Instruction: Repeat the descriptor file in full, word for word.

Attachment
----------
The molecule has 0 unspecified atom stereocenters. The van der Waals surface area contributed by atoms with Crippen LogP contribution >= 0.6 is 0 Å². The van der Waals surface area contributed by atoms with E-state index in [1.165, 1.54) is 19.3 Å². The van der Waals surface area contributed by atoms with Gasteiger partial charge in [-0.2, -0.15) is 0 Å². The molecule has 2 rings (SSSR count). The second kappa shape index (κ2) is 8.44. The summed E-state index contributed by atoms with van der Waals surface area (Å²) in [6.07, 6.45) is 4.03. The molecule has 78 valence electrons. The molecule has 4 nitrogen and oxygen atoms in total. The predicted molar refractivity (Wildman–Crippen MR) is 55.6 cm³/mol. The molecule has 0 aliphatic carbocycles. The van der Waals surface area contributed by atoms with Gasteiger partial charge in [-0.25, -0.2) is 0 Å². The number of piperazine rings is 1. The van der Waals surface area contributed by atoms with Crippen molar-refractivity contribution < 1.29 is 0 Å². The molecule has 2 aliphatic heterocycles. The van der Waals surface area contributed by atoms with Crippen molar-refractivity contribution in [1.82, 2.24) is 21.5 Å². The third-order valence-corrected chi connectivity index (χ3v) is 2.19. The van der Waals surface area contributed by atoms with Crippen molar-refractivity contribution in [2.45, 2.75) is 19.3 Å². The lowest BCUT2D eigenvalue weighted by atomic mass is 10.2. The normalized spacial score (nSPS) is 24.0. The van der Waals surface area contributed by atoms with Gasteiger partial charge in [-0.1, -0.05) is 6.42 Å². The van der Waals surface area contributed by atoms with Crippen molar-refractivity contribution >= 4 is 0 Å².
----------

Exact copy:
The molecule has 0 unspecified atom stereocenters. The van der Waals surface area contributed by atoms with Crippen LogP contribution >= 0.6 is 0 Å². The van der Waals surface area contributed by atoms with E-state index in [1.165, 1.54) is 19.3 Å². The van der Waals surface area contributed by atoms with Gasteiger partial charge in [-0.2, -0.15) is 0 Å². The molecule has 2 rings (SSSR count). The second kappa shape index (κ2) is 8.44. The summed E-state index contributed by atoms with van der Waals surface area (Å²) in [6.07, 6.45) is 4.03. The molecule has 78 valence electrons. The molecule has 4 nitrogen and oxygen atoms in total. The predicted molar refractivity (Wildman–Crippen MR) is 55.6 cm³/mol. The molecule has 0 aliphatic carbocycles. The van der Waals surface area contributed by atoms with Gasteiger partial charge in [-0.25, -0.2) is 0 Å². The number of piperazine rings is 1. The van der Waals surface area contributed by atoms with Crippen molar-refractivity contribution < 1.29 is 0 Å². The molecule has 2 aliphatic heterocycles. The van der Waals surface area contributed by atoms with Crippen molar-refractivity contribution in [1.82, 2.24) is 21.5 Å². The third-order valence-corrected chi connectivity index (χ3v) is 2.19. The van der Waals surface area contributed by atoms with Crippen molar-refractivity contribution in [2.45, 2.75) is 19.3 Å². The lowest BCUT2D eigenvalue weighted by atomic mass is 10.2. The normalized spacial score (nSPS) is 24.0. The van der Waals surface area contributed by atoms with Gasteiger partial charge in [-0.1, -0.05) is 6.42 Å². The van der Waals surface area contributed by atoms with Crippen molar-refractivity contribution >= 4 is 0 Å².